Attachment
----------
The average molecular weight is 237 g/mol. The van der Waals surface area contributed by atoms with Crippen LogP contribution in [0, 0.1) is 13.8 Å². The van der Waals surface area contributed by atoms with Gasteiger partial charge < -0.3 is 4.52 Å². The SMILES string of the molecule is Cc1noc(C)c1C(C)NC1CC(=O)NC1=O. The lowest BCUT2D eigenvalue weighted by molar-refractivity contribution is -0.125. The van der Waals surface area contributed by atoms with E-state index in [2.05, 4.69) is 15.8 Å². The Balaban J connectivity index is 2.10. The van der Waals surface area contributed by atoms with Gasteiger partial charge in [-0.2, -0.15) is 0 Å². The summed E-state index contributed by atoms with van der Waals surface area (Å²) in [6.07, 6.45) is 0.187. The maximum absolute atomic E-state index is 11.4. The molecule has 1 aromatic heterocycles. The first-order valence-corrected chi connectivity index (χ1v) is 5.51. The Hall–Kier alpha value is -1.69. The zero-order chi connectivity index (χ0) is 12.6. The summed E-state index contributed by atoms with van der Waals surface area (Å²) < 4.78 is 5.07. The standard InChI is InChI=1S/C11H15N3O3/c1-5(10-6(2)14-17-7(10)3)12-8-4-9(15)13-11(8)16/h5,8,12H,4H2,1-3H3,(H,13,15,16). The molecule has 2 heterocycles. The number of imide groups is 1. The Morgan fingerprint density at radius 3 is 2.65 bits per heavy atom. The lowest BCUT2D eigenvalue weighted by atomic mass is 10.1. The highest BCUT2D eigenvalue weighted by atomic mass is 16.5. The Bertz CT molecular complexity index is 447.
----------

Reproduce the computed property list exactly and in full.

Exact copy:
The average molecular weight is 237 g/mol. The van der Waals surface area contributed by atoms with Crippen LogP contribution in [0, 0.1) is 13.8 Å². The van der Waals surface area contributed by atoms with Gasteiger partial charge < -0.3 is 4.52 Å². The SMILES string of the molecule is Cc1noc(C)c1C(C)NC1CC(=O)NC1=O. The lowest BCUT2D eigenvalue weighted by molar-refractivity contribution is -0.125. The van der Waals surface area contributed by atoms with E-state index in [2.05, 4.69) is 15.8 Å². The Balaban J connectivity index is 2.10. The van der Waals surface area contributed by atoms with Gasteiger partial charge in [-0.2, -0.15) is 0 Å². The summed E-state index contributed by atoms with van der Waals surface area (Å²) in [6.07, 6.45) is 0.187. The maximum absolute atomic E-state index is 11.4. The molecule has 1 aromatic heterocycles. The first-order valence-corrected chi connectivity index (χ1v) is 5.51. The Hall–Kier alpha value is -1.69. The zero-order chi connectivity index (χ0) is 12.6. The summed E-state index contributed by atoms with van der Waals surface area (Å²) < 4.78 is 5.07. The standard InChI is InChI=1S/C11H15N3O3/c1-5(10-6(2)14-17-7(10)3)12-8-4-9(15)13-11(8)16/h5,8,12H,4H2,1-3H3,(H,13,15,16). The molecule has 2 heterocycles. The number of imide groups is 1. The Morgan fingerprint density at radius 3 is 2.65 bits per heavy atom. The lowest BCUT2D eigenvalue weighted by atomic mass is 10.1. The highest BCUT2D eigenvalue weighted by atomic mass is 16.5. The Bertz CT molecular complexity index is 447.